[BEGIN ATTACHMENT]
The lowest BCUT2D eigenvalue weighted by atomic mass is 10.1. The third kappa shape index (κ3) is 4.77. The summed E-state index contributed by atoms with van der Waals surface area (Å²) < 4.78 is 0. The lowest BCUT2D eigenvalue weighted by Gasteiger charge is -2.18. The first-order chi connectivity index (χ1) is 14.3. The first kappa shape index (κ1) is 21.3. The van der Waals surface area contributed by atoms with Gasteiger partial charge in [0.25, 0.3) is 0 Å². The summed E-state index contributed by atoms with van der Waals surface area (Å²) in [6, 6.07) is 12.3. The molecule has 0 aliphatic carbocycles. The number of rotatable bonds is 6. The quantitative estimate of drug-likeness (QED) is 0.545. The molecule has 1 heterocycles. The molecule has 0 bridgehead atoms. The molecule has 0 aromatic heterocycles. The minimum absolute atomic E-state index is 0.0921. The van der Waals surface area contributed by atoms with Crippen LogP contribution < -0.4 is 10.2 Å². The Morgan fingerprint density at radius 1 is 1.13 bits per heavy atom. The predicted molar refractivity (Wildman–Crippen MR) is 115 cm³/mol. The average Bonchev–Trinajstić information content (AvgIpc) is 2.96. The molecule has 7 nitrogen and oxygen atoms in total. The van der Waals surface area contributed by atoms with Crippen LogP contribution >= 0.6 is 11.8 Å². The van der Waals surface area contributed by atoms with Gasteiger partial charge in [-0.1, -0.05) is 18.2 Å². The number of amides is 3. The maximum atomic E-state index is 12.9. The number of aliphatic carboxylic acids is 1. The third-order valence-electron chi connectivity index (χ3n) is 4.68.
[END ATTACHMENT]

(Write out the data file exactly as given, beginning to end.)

The lowest BCUT2D eigenvalue weighted by atomic mass is 10.1. The third kappa shape index (κ3) is 4.77. The summed E-state index contributed by atoms with van der Waals surface area (Å²) < 4.78 is 0. The lowest BCUT2D eigenvalue weighted by Gasteiger charge is -2.18. The first-order chi connectivity index (χ1) is 14.3. The first kappa shape index (κ1) is 21.3. The van der Waals surface area contributed by atoms with Gasteiger partial charge in [0.25, 0.3) is 0 Å². The summed E-state index contributed by atoms with van der Waals surface area (Å²) in [6, 6.07) is 12.3. The molecule has 0 aliphatic carbocycles. The number of rotatable bonds is 6. The quantitative estimate of drug-likeness (QED) is 0.545. The molecule has 1 heterocycles. The molecule has 0 bridgehead atoms. The molecule has 0 aromatic heterocycles. The minimum absolute atomic E-state index is 0.0921. The van der Waals surface area contributed by atoms with Crippen LogP contribution < -0.4 is 10.2 Å². The Morgan fingerprint density at radius 1 is 1.13 bits per heavy atom. The predicted molar refractivity (Wildman–Crippen MR) is 115 cm³/mol. The average Bonchev–Trinajstić information content (AvgIpc) is 2.96. The molecule has 7 nitrogen and oxygen atoms in total. The van der Waals surface area contributed by atoms with Crippen LogP contribution >= 0.6 is 11.8 Å². The van der Waals surface area contributed by atoms with Gasteiger partial charge in [-0.1, -0.05) is 18.2 Å². The number of amides is 3. The maximum atomic E-state index is 12.9. The number of aliphatic carboxylic acids is 1. The third-order valence-electron chi connectivity index (χ3n) is 4.68.